19 Good Practices were presented during our 3rd TLJ (detailed in the Transnational Learning Document). Fritz Balkau, LCA4Regions expert, reviewed them from a life cycle perspective.

All GP submitted focused on local priority waste types and showed a common concern over GHG from energy use, demolition and construction waste, biomass waste of several types (agricultural and forest residues, food waste), and recycling of packaging and other materials (including food).

The GP mainly focused on SDGs linked to climate change via reduced carbon footprint, with rather lower emphasis on other issues, although several LCA examples did take into account eutrophication, freshwater acidification and land contamination. Several GPs were aimed at facilitating waste handling directly, while others promoted lower-impact products for use within the region. Waste recovery and recycling were prominent among the GPs that show a range of interesting waste management initiatives in regions. Most GPs have incorporated extensive stakeholder participation in their execution, a welcome feature not always seen in past waste policy practices.

The GPs highlighted common challenges to be addressed by regional governments. In particular, all face data shortages, whether for LCA or for decision-making generally. The lack of suitable local data to underpin life cycle evaluations needs to be urgently addressed by regions. Regional data systems include the use of materials and waste flow mapping (e.g. through MFA), and use of secondary materials and biomass atlases to identify opportunities for resource recovery rather than simple disposal. LCA procedures would be much improved through the establishment of such regional data systems as this would reduce the reliance on global databases that do not always reflect the situation locally.

While the GPs addressed a broad range of wastes and sustainability issues, their use of LC methods is often limited, being largely restricted to LCA, LCC and GHG calculations. Certainly, several GPs have already obtained good results in using LCA to define waste options and policy directions. LCA was helpful in comparing technical alternatives for waste handling, or for identifying products that had fewer waste implications. Systematic calculation of carbon footprints was popular, and helped to quantify the benefits of actions being carried out. Nevertheless an enlarged vision of LC tools would bring additional benefits. LCC was the least used of the methods observed, despite its universal utility in costing out the various options in the waste sector. The GPs could benefit from using MFA given its ability to track materials flows, thus assisting development of policies that address future waste streams. Further, it would be encouraging to see also some examples of social LCA techniques that can give early warning of disruption to the region’s social fabric due to controversial waste issues (and not only wastes). Systematic stakeholder mapping through sLCA can also identify partners who can assist in building effective waste management systems. It is also recommended that future LCAs give increased visibility to biodiversity, water resources, land-use and toxic substances.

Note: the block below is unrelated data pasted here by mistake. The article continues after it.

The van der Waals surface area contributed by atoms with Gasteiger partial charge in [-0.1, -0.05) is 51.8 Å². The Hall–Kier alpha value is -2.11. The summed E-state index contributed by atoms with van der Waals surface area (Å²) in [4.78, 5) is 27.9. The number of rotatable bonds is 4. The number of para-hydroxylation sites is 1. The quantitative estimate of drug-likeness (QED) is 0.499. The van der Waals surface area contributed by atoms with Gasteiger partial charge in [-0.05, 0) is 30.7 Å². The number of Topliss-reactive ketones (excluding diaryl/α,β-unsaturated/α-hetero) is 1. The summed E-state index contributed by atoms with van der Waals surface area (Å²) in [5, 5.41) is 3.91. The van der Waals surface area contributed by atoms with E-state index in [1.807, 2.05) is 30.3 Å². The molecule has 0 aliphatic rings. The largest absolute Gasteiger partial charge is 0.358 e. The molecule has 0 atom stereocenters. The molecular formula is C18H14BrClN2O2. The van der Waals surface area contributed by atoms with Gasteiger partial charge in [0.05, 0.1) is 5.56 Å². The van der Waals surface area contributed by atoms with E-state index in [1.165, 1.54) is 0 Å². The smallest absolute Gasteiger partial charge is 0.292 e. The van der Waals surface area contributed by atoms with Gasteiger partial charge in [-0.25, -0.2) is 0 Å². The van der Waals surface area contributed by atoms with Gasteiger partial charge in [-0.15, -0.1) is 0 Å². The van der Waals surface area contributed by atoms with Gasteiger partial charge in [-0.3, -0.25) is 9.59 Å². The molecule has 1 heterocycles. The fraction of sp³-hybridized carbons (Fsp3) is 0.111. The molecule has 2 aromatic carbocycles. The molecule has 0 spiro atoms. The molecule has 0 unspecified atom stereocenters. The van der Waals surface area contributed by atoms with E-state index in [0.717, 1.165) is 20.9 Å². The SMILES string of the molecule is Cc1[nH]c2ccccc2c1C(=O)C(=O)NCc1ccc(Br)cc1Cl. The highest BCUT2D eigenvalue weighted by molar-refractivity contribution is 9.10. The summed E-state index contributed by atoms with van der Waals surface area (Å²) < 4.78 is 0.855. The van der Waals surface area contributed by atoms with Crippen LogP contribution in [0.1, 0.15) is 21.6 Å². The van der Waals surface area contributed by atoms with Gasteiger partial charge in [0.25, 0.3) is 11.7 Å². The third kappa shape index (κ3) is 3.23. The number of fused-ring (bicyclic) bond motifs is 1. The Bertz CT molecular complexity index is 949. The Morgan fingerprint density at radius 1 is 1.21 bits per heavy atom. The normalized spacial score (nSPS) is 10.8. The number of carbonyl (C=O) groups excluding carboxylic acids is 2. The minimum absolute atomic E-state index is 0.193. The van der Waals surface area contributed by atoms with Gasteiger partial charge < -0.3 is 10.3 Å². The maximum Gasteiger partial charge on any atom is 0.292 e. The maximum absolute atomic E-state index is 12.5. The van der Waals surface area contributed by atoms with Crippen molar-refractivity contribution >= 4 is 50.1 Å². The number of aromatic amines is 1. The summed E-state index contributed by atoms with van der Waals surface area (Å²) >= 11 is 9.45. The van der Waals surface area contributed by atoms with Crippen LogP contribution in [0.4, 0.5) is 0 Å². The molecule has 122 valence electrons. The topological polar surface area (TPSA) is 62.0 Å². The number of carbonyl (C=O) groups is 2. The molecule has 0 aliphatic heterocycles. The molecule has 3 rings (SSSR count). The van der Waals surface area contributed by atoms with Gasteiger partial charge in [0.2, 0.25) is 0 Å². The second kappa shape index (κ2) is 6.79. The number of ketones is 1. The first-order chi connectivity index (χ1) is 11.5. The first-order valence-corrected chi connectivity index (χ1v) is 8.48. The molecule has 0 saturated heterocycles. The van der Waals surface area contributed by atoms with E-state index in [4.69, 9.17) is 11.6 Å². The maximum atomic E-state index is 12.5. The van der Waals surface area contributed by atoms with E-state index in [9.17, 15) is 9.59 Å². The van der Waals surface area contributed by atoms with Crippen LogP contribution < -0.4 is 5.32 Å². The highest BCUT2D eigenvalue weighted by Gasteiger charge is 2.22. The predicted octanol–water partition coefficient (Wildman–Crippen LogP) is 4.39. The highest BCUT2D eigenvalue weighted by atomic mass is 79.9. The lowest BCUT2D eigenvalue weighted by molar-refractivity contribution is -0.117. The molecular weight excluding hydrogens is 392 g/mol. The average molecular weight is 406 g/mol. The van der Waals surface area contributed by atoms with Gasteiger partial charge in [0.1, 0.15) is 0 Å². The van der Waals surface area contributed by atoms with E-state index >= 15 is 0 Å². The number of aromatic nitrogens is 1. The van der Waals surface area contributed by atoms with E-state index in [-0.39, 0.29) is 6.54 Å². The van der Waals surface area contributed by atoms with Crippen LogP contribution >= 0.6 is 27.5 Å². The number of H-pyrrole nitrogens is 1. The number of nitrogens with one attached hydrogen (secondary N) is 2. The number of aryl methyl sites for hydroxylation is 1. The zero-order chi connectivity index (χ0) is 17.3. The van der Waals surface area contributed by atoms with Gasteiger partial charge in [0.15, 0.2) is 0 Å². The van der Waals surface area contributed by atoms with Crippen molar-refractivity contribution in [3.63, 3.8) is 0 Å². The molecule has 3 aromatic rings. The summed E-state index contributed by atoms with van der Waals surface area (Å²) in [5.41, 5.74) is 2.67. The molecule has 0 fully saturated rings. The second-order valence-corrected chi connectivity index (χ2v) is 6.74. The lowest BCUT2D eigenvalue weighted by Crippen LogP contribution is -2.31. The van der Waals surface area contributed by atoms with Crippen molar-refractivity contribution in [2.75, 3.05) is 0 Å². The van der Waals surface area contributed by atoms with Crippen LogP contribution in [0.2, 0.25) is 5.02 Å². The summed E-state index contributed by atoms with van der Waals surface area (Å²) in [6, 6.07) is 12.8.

What should be the next steps in bringing LCA more deeply into GPs? While a good number of GPs used a formal quantitative LCA approach, others refer to LCA only in a very general way, without defining the scope of the thinking behind it, nor describing how it was used. Even the LCA-based GPs could still be enhanced by enlarging their scope i.e. by taking upstream/downstream factors more systematically into account. At present they tend to take the waste flow as a given, without exploring reduction measures (as required by the waste policy pyramid). No GP has gone so far as to question the consumption patterns that have contributed to regional waste challenges – i.e. minimising waste generation at the source (recall SDG #12 on Responsible Consumption Patterns). Some have indirectly dealt with the avoidance route by assessing alternative products, but this is not the same as questioning the generation pattern of waste in the first place. As well, end of life issues have also not so far been prominently incorporated into the GPs, as for example in the fact that recycling nearly always results in further secondary waste streams that still contain most of the pollutants. To be rigorously addressing a ‘life cycle’ way of thinking, all the GPs could still go further, certain among them further than others.

To conclude, with this TLJ we saw a useful and interesting set of methods and initiatives, a good number of which used an LCA approach in building up their waste management experience. But not all are yet fully life-cycle focused, and some have not yet attempted a quantitative assessment. With some notable exceptions, most could consider to incorporate a broader set SDG issues than only ‘waste’ and ‘GHG’.

Photo by Andrew Ridley on Unsplash